Business and Energy Secretary Kwasi Kwarteng said: “We were the first major economy to put into law our target to end our contribution to climate change, and today we’re taking steps to be the first major economy to have its own low-carbon industrial sector.
“While reaching our climate targets will require extensive change across our economy, we must do so in a way that protects jobs, creates new industries and attracts inward investment – without pushing emissions and business abroad.
“Ahead of COP26, the UK is showing the world how we can cut emissions, create jobs and unleash private investment and economic growth. Today’s strategy builds on this winning formula as we transition low carbon and renewable energy sources, while supporting the competitiveness of Britain’s industrial base.”
Andy Lane, Managing Director, NEP and NZT, said: “I am pleased to welcome the Phase 2 funding the projects have received through the ISCF, which will help to accelerate key elements of onshore and offshore CCUS infrastructure on the east coast of England. This support for CCUS in the UK is critical to enabling projects such as NEP, NZT and ZCH to enter Front-End Engineering Design (FEED), a crucial step forward as we look to develop the world’s first decarbonised industrial cluster by 2030.
“Public funding demonstrates Government commitment and increased ambition to establish the CCUS industry outlined in the recent Ten Point Plan and, along with clear Government policy, which is currently being developed, will unlock significant further investment from the private sector.”
Grete Tveit, Senior Vice President for Low Carbon Solutions at Equinor, which is a partner in ZCH, NZT and NEP, said: “These awards are great news for the UK. The Humber and Teesside make up nearly half of UK’s industrial emissions so, to reach net zero, there is enormous value in tackling emissions at both clusters together. Rolling out carbon capture use & storage and hydrogen across the UK’s industrial clusters supports the Government’s aims for a green recovery and to level up by safeguarding and creating many high-skilled jobs, and will establish the UK as a world leader in hydrogen and low carbon technologies. As the UK’s leading energy provider, we will continue to work with our partners to progress our projects to final investment decision, engage locally and nationally to make this happen.”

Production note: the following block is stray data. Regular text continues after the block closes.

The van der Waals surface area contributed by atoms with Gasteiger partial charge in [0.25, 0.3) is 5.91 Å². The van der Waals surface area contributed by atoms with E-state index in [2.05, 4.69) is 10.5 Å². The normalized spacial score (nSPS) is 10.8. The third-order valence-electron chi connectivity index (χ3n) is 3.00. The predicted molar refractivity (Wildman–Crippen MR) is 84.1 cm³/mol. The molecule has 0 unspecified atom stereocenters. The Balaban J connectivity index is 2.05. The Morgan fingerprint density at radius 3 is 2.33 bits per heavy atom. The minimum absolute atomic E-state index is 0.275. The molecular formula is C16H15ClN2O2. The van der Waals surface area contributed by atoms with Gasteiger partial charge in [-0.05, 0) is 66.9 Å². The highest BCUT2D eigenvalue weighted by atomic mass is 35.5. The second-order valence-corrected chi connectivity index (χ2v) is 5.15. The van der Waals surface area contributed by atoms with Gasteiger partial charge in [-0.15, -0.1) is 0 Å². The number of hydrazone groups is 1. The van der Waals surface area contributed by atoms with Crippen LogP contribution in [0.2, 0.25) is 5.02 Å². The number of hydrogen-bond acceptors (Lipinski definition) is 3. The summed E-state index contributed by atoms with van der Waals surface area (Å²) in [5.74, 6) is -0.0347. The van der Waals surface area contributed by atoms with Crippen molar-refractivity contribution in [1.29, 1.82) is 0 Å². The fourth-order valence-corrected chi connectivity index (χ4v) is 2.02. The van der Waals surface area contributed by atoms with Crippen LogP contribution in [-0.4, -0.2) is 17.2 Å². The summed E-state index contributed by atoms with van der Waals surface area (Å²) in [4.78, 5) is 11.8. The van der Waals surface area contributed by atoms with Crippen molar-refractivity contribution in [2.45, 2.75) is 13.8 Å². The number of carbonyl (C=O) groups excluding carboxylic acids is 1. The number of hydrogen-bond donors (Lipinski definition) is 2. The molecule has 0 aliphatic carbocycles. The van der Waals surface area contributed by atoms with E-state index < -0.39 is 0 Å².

Martin Cook, Senior Vice President for Business Development for National Grid Ventures, a partner in ZCH and NEP, said: “These awards represent an important milestone as we look to decarbonise the UK’s largest industrial heartland and build a globally competitive platform for economic growth in the North of England.
“Teesside and the Humber offer the potential for a unique mix of technologies and scale to achieve net zero, delivering significant value for money. National Grid will use our knowledge and experience of gas and electricity transmission infrastructure, and our capabilities developed on previous CCS projects, to deliver the infrastructure required to enable industry to achieve deep decarbonisation.”